11 Therefore remember that at one time you Gentiles in the flesh, called “the uncircumcision” by what is called the circumcision, which is made in the flesh by hands— 12 remember that you were at that time separated from Christ, alienated from the commonwealth of Israel and strangers to the covenants of promise, having no hope and without God in the world. 13 But now in Christ Jesus you who once were far off have been brought near by the blood of Christ. 14 For he himself is our peace, who has made us both one and has broken down in his flesh the dividing wall of hostility 15 by abolishing the law of commandments expressed in ordinances, that he might create in himself one new man in place of the two, so making peace, 16 and might reconcile us both to God in one body through the cross, thereby killing the hostility. 17 And he came and preached peace to you who were far off and peace to those who were near. 18 For through him we both have access in one Spirit to the Father. 19 So then you are no longer strangers and aliens, but you are fellow citizens with the saints and members of the household of God, 20 built on the foundation of the apostles and prophets, Christ Jesus himself being the cornerstone, 21 in whom the whole structure, being joined together, grows into a holy temple in the Lord. 22 In him you also are being built together into a dwelling place for God by the Spirit. Ephesians 2:11-22 ESV

Paul was addressing a congregation that was likely comprised of both Jewish and Gentile converts to Christianity but, because of its location in Ephesus, there was likely a much higher percentage of non-Jews in the fellowship. And at this point in his letter, Paul focuses his attention on those whom he calls “Gentiles in the flesh” (Ephesians 2:11 ESV). He is not using the term “flesh” (sarx) to refer to their sinful natures but as a designation of the physical characteristics that differentiate them from Jews. Not only did Jews and Gentiles have distinctively different physical characteristics, but Gentile men were uncircumcised. Paul even points out that Jews, who bore the sign of circumcision that had been ordained for them by God, derogatorily referred to all Gentiles as “the uncircumcision.”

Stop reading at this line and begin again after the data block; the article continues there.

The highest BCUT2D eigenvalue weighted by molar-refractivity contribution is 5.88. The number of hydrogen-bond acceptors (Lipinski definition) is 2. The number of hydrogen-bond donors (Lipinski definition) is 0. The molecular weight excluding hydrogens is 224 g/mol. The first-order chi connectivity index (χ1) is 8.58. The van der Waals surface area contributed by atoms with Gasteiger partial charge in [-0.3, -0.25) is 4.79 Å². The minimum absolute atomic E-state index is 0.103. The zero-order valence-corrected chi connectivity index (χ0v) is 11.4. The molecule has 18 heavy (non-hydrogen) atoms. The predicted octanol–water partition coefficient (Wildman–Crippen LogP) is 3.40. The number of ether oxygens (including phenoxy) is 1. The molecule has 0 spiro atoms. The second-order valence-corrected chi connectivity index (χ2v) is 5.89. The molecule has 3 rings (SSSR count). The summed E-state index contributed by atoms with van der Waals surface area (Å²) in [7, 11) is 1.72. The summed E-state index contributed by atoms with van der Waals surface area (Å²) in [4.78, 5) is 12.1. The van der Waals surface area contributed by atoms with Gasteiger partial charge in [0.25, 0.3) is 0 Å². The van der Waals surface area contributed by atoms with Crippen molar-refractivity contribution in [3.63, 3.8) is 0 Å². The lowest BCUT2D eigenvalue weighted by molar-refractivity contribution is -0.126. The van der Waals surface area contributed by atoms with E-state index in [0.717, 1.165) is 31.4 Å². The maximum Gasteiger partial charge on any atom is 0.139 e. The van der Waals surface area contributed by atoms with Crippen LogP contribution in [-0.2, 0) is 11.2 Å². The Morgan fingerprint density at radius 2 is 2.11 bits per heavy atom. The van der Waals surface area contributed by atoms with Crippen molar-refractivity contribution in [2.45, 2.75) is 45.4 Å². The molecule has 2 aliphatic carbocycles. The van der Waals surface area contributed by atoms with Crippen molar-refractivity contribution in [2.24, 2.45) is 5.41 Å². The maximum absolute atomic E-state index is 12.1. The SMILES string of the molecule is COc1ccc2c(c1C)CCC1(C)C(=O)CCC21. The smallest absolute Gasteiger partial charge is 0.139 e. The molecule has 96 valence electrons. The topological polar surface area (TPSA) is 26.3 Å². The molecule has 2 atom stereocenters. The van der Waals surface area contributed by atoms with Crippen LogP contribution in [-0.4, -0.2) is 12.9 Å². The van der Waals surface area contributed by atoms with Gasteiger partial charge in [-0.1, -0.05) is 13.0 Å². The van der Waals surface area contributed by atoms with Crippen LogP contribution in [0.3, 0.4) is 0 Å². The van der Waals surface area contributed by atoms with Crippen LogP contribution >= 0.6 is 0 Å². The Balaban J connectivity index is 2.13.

Among the Jews, the rite of circumcision had been faithfully practiced ever since the day God had prescribed it to their forefather Abraham.

And God said to Abraham, “As for you, you shall keep my covenant, you and your offspring after you throughout their generations. This is my covenant, which you shall keep, between me and you and your offspring after you: Every male among you shall be circumcised. You shall be circumcised in the flesh of your foreskins, and it shall be a sign of the covenant between me and you. He who is eight days old among you shall be circumcised. Every male throughout your generations, whether born in your house or bought with your money from any foreigner who is not of your offspring, both he who is born in your house and he who is bought with your money, shall surely be circumcised. So shall my covenant be in your flesh an everlasting covenant. Any uncircumcised male who is not circumcised in the flesh of his foreskin shall be cut off from his people; he has broken my covenant.” – Genesis 17:9-14 ESV

For the Jews of Paul’s day, circumcision had become a point of pride because it “marked” them as God’s chosen people. They viewed circumcision as a badge of honor that separated them from the rest of the nations of the world. It was a physical “sign” of their unique status as those who had been set apart by God as His prized possession.

Prior to the coming of Jesus, the focus of God’s favor seemed to have remained upon the Jewish people. They were still considered the apple of His eye and the designated recipients of His covenant blessings. But for generations, they had lived in open rebellion to His will and in violation of His law. Even Jesus said of His fellow Jews, “These people honor me with their lips, but their hearts are far from me” (Matthew 15:8 NLT). Yet, despite their disobedience, God remained committed to keeping the promises He had made to Abraham, Isaac, and Jacob.

I will establish my covenant between me and you and your offspring after you throughout their generations for an everlasting covenant, to be God to you and to your offspring after you. – Genesis 17:7 ESV

But with the coming of Jesus, God began to do a new thing. Jesus was born a Jew and began His public ministry by proclaiming the arrival of the kingdom to His own people. But as the apostle John records, the reception Jesus received from His fellow Jews was less than enthusiastic.

He came to his own, and his own people did not receive him. But to all who did receive him, who believed in his name, he gave the right to become children of God, who were born, not of blood nor of the will of the flesh nor of the will of man, but of God. – John 1:11-13 ESV